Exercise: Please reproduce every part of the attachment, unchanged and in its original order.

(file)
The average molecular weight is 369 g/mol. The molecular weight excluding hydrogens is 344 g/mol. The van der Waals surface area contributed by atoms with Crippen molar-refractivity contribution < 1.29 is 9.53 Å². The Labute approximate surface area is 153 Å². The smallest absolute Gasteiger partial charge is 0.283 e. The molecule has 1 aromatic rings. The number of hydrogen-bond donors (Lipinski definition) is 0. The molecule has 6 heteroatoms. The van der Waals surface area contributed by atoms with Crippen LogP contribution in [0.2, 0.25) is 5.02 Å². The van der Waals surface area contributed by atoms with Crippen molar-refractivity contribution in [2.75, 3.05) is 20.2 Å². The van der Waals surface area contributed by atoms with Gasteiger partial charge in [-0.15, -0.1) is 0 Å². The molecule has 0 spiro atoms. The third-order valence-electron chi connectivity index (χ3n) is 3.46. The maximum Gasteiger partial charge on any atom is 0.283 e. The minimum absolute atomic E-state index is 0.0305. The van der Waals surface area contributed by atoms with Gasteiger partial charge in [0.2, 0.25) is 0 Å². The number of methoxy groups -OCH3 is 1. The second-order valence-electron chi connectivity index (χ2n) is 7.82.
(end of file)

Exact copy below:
The average molecular weight is 369 g/mol. The molecular weight excluding hydrogens is 344 g/mol. The van der Waals surface area contributed by atoms with Crippen molar-refractivity contribution < 1.29 is 9.53 Å². The Labute approximate surface area is 153 Å². The smallest absolute Gasteiger partial charge is 0.283 e. The molecule has 1 aromatic rings. The number of hydrogen-bond donors (Lipinski definition) is 0. The molecule has 6 heteroatoms. The van der Waals surface area contributed by atoms with Crippen LogP contribution in [0.2, 0.25) is 5.02 Å². The van der Waals surface area contributed by atoms with Crippen molar-refractivity contribution in [2.75, 3.05) is 20.2 Å². The van der Waals surface area contributed by atoms with Gasteiger partial charge in [-0.15, -0.1) is 0 Å². The molecule has 0 spiro atoms. The third-order valence-electron chi connectivity index (χ3n) is 3.46. The maximum Gasteiger partial charge on any atom is 0.283 e. The minimum absolute atomic E-state index is 0.0305. The van der Waals surface area contributed by atoms with Gasteiger partial charge in [0.2, 0.25) is 0 Å². The number of methoxy groups -OCH3 is 1. The second-order valence-electron chi connectivity index (χ2n) is 7.82.